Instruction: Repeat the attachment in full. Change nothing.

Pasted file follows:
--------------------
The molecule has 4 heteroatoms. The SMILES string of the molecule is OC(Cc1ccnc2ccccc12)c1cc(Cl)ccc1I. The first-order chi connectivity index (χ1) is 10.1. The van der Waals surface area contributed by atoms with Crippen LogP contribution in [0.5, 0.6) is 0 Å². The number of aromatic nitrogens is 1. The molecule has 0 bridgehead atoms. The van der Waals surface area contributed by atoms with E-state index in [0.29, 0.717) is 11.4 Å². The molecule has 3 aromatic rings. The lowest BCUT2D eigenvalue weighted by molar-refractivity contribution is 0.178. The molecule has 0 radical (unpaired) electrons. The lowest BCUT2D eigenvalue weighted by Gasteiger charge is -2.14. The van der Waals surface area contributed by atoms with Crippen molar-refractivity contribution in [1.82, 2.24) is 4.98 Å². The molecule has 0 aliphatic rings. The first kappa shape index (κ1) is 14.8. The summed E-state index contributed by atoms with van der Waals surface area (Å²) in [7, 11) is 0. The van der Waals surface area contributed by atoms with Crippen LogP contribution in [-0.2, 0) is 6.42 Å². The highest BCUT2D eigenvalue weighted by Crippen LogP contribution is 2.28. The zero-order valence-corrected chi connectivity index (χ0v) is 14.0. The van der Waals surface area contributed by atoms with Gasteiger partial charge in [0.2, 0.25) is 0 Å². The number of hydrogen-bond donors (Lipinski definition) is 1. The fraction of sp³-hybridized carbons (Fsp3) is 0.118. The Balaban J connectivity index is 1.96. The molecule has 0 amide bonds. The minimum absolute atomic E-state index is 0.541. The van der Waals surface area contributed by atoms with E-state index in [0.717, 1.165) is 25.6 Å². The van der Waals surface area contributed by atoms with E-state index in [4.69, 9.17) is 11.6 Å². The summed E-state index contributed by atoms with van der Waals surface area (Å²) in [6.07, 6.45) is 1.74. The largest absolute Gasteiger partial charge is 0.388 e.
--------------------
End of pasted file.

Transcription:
The molecule has 4 heteroatoms. The SMILES string of the molecule is OC(Cc1ccnc2ccccc12)c1cc(Cl)ccc1I. The first-order chi connectivity index (χ1) is 10.1. The van der Waals surface area contributed by atoms with Crippen LogP contribution in [0.5, 0.6) is 0 Å². The number of aromatic nitrogens is 1. The molecule has 0 bridgehead atoms. The van der Waals surface area contributed by atoms with E-state index in [0.29, 0.717) is 11.4 Å². The molecule has 3 aromatic rings. The lowest BCUT2D eigenvalue weighted by molar-refractivity contribution is 0.178. The molecule has 0 radical (unpaired) electrons. The lowest BCUT2D eigenvalue weighted by Gasteiger charge is -2.14. The van der Waals surface area contributed by atoms with Crippen molar-refractivity contribution in [1.82, 2.24) is 4.98 Å². The molecule has 0 aliphatic rings. The first kappa shape index (κ1) is 14.8. The summed E-state index contributed by atoms with van der Waals surface area (Å²) in [7, 11) is 0. The van der Waals surface area contributed by atoms with Crippen LogP contribution in [-0.2, 0) is 6.42 Å². The highest BCUT2D eigenvalue weighted by Crippen LogP contribution is 2.28. The zero-order valence-corrected chi connectivity index (χ0v) is 14.0. The van der Waals surface area contributed by atoms with Gasteiger partial charge in [0.2, 0.25) is 0 Å². The number of hydrogen-bond donors (Lipinski definition) is 1. The fraction of sp³-hybridized carbons (Fsp3) is 0.118. The Balaban J connectivity index is 1.96. The molecule has 0 amide bonds. The minimum absolute atomic E-state index is 0.541. The van der Waals surface area contributed by atoms with E-state index in [0.717, 1.165) is 25.6 Å². The van der Waals surface area contributed by atoms with E-state index in [4.69, 9.17) is 11.6 Å². The summed E-state index contributed by atoms with van der Waals surface area (Å²) in [6.07, 6.45) is 1.74. The largest absolute Gasteiger partial charge is 0.388 e.